Borrelia burgdorferi infection modifies protein content in saliva of Ixodes scapularis nymphs. Academic Article uri icon


  • BACKGROUND: Lyme disease (LD) caused by Borrelia burgdorferi is the most prevalent tick-borne disease. There is evidence that vaccines based on tick proteins that promote tick transmission of B. burgdorferi could prevent LD. As Ixodes scapularis nymph tick bites are responsible for most LD cases, this study sought to identify nymph tick saliva proteins associated with B. burgdorferi transmission using LC-MS/MS. Tick saliva was collected using a non-invasive method of stimulating ticks (uninfected and infected: unfed, and every 12 h during feeding through 72 h, and fully-fed) to salivate into 2% pilocarpine-PBS for protein identification using LC-MS/MS. RESULTS: We identified a combined 747 tick saliva proteins of uninfected and B. burgdorferi infected ticks that were classified into 25 functional categories: housekeeping-like (48%), unknown function (18%), protease inhibitors (9%), immune-related (6%), proteases (8%), extracellular matrix (7%), and small categories that account for <5% each. Notably, B. burgdorferi infected ticks secreted high number of saliva proteins (n=645) than uninfected ticks (n=376). Counter-intuitively, antimicrobial peptides, which function to block bacterial infection at tick feeding site were suppressed 23-85 folds in B. burgdorferi infected ticks. Similar to glycolysis enzymes being enhanced in mammalian cells exposed to B. burgdorferi : eight of the 10-glycolysis pathway enzymes were secreted at high abundance by B. burgdorferi infected ticks. Of significance, rabbits exposed to B. burgdorferi infected ticks acquired potent immunity that caused 40-60% mortality of B. burgdorferi infected ticks during the second infestation compared to 15-28% for the uninfected. This might be explained by ELISA data that show that high expression levels of immunogenic proteins in B. burgdorferi infected ticks. CONCLUSION: Data here suggest that B. burgdorferi infection modified protein content in tick saliva to promote its survival at the tick feeding site. For instance, enzymes; copper/zinc superoxide dismutase that led to production of H2O2 that is toxic to B. burgdorferi were suppressed, while, catalase and thioredoxin that neutralize H2O2, and pyruvate kinase which yields pyruvate that protects Bb from H2O2 killing were enhanced. We conclude data here is an important resource for discovery of effective antigens for a vaccine to prevent LD.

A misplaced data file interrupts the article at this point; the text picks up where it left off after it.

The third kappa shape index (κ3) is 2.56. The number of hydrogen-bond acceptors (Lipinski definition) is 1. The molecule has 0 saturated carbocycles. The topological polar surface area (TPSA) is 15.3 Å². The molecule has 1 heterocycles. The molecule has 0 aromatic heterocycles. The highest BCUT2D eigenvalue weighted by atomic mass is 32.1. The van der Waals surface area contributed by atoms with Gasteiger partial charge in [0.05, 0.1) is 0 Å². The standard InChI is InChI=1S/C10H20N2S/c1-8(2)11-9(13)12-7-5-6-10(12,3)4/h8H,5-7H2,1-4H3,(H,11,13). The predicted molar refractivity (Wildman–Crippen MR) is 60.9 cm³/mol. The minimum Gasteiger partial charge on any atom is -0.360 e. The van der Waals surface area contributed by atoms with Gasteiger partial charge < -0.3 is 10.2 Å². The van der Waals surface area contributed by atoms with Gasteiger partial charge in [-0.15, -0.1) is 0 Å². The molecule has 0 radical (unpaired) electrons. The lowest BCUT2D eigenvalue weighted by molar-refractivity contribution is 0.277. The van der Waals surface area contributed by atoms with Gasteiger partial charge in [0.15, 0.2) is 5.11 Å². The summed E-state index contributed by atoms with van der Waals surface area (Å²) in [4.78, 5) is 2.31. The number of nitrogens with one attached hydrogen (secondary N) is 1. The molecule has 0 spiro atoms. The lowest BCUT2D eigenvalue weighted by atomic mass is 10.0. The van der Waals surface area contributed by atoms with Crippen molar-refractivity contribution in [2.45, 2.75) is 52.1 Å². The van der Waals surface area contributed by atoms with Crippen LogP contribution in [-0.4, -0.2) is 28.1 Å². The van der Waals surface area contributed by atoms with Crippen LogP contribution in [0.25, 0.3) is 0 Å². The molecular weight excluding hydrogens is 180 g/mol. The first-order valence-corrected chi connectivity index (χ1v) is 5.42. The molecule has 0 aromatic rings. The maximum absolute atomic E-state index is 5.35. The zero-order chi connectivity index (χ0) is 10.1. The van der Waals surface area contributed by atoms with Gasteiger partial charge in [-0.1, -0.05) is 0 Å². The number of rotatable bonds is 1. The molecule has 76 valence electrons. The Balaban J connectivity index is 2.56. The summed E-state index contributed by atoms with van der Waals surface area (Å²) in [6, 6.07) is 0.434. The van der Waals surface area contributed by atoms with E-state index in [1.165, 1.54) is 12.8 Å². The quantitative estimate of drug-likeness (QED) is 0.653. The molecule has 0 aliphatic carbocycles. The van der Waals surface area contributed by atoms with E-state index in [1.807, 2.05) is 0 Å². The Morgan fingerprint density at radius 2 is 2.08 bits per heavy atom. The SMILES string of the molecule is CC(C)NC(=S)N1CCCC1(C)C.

published proceedings

  • BMC Genomics

altmetric score

  • 10.5

author list (cited authors)

  • Kim, T. K., Tirloni, L., Bencosme-Cuevas, E., Kim, T. H., Diedrich, J. K., Yates, J. R., & Mulenga, A.

citation count

  • 8

complete list of authors

  • Kim, Tae Kwon||Tirloni, Lucas||Bencosme-Cuevas, Emily||Kim, Tae Heung||Diedrich, Jolene K||Yates, John R||Mulenga, Albert

publication date

  • March 2021